Privacy and Market Research, At A Glance

While Security has long been near the top of priority lists for most companies dealing with technology, Privacy has been slower to climb the priority ladder. Fortunately, this is starting to change: the growth of the International Association of Privacy Professionals (IAPP) is one indicator of this. For the Market Research industry, this new focus on Privacy has also been clear, and the Global Privacy Webinar Series sponsored by CASRO (Council of American Survey Research Organizations) has been catering to the increased interest. But what do we mean when we talk about “Privacy”? And why should there be growing interest?

What is Privacy?

The American Institute of Certified Public Accountants defines Privacy as encompassing “the rights and obligations of individuals and organizations with respect to the collection, use, retention, disclosure, and disposal of personal information.” For a firm operating in the Market Research industry, key aspects of those Privacy obligations will usually depend upon whether the firm is acting as a data controller or data processor, the nature of the data itself (e.g., health, financial, children, basic contact and/or service usage) and the purposes for which the data is being used (e.g., fraud detection). Unfortunately, few regions share exactly the same definitions of these and other important Privacy concepts within their laws, so great expertise is required when evaluating compliance in a global setting.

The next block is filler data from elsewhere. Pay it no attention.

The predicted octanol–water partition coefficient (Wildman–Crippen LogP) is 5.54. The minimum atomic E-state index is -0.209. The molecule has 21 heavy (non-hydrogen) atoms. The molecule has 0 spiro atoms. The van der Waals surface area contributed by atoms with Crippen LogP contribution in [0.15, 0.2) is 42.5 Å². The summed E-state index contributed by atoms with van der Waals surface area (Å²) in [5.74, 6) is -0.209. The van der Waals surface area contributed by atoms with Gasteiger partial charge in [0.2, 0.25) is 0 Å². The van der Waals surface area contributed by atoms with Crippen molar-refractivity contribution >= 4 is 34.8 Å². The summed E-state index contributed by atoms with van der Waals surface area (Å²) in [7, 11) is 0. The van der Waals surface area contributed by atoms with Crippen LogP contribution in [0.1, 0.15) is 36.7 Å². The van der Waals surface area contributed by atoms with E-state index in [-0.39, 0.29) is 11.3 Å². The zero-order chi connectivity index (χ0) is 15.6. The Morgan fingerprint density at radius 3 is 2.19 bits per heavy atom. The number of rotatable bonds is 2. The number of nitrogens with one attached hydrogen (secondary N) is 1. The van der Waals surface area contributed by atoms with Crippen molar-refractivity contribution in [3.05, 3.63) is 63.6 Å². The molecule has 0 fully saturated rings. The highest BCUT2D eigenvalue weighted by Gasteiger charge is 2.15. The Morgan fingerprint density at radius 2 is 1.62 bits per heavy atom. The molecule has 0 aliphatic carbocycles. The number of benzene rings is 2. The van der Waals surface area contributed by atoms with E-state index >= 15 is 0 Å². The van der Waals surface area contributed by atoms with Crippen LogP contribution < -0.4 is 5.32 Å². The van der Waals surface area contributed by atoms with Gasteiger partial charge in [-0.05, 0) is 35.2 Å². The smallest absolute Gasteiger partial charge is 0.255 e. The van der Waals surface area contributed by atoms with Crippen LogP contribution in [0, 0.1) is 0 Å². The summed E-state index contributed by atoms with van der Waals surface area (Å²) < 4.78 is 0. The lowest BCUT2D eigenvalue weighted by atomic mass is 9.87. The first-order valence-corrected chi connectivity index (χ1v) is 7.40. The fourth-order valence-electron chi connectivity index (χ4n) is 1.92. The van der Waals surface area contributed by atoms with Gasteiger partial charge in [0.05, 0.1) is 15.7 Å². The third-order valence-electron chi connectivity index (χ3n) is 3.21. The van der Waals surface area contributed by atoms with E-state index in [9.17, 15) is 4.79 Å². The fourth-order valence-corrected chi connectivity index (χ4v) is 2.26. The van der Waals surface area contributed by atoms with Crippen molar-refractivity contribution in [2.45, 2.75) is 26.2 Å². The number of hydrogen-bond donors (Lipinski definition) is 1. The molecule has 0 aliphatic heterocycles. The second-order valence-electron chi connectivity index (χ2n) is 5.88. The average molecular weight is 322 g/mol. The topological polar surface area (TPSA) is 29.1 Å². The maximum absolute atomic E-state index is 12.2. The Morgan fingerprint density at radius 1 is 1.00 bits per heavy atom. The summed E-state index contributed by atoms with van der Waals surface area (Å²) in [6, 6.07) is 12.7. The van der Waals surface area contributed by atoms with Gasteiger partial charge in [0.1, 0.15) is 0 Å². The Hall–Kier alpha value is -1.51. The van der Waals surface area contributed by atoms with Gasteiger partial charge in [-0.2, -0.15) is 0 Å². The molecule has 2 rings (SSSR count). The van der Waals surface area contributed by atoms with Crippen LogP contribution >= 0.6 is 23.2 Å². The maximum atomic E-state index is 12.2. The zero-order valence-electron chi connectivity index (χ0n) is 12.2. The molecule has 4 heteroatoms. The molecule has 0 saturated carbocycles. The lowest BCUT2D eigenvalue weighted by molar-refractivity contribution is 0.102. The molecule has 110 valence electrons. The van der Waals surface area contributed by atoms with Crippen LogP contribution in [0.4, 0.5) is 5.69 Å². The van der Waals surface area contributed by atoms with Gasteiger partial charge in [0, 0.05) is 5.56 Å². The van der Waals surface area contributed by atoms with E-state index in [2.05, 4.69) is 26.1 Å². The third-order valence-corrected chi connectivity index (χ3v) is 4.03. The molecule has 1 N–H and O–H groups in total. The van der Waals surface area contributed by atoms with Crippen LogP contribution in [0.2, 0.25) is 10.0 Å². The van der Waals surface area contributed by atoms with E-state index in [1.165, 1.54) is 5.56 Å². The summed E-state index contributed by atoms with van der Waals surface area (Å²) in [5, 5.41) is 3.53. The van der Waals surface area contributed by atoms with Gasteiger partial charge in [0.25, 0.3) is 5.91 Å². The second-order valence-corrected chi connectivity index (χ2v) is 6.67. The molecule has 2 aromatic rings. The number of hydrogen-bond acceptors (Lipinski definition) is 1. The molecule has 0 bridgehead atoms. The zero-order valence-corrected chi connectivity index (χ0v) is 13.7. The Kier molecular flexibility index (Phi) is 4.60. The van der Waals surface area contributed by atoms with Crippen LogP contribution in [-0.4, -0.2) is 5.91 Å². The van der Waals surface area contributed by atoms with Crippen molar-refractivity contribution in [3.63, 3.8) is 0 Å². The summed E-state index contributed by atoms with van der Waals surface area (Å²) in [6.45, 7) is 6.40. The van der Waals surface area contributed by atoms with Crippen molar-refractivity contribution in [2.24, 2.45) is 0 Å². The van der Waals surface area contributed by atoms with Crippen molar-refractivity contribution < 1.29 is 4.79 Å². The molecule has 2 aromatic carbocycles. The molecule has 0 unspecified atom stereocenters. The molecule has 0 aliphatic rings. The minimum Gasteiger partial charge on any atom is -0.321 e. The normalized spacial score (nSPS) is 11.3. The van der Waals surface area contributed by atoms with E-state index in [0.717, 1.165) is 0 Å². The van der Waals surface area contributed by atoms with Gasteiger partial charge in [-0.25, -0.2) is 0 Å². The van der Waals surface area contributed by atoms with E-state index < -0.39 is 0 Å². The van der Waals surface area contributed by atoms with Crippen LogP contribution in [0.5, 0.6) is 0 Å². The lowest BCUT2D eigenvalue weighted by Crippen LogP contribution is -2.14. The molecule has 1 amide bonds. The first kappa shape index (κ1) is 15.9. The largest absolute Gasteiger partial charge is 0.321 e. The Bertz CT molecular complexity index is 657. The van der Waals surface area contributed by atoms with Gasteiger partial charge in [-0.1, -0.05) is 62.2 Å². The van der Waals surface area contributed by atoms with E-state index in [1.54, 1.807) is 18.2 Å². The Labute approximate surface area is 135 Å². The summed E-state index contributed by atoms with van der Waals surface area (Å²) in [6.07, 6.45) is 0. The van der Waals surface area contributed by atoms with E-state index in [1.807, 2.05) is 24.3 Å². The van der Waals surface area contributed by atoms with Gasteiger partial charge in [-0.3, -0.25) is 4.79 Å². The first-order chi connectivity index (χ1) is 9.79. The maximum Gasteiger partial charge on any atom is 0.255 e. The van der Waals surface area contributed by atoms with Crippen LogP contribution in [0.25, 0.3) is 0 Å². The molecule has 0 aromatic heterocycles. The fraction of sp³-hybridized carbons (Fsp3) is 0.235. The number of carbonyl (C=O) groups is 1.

As a side note, those new to Privacy may easily confuse it with Security, a separate but related discipline. Whereas Security is needed to ensure Privacy, the reverse is not true. For example, a Privacy audit may be concerned with whether one is storing health information, giving proper notice about this to users, etc., while a Security audit would be more focused on how that information is actually transferred and stored.

Why the Interest in Privacy?

The interest in Privacy is due to more than just the public perception issues raised by high-profile data breaches (see the consumer education website operated by the Privacy Rights Clearinghouse). It is also driven by concern for protecting consumers from identify theft, meeting client expectations, regulatory compliance, insurance and other liability considerations, etc.

We on the TrueSample Team also take into account Privacy considerations in the context of the need for market research data quality – as researchers need to ensure that the respondents taking their surveys are who they say they are.  These researchers need a stamp of proof for each respondent’s authenticity – proving that he or she is “real” and is qualified to participate in market research studies – and TrueSample uses personally identifiable information (PII), such as name, address etc., to validate sample.  The TrueSample team maintains a commitment to handling PII in the most responsible way to protect privacy and confidential information.

To learn more about Privacy, see the following resources:

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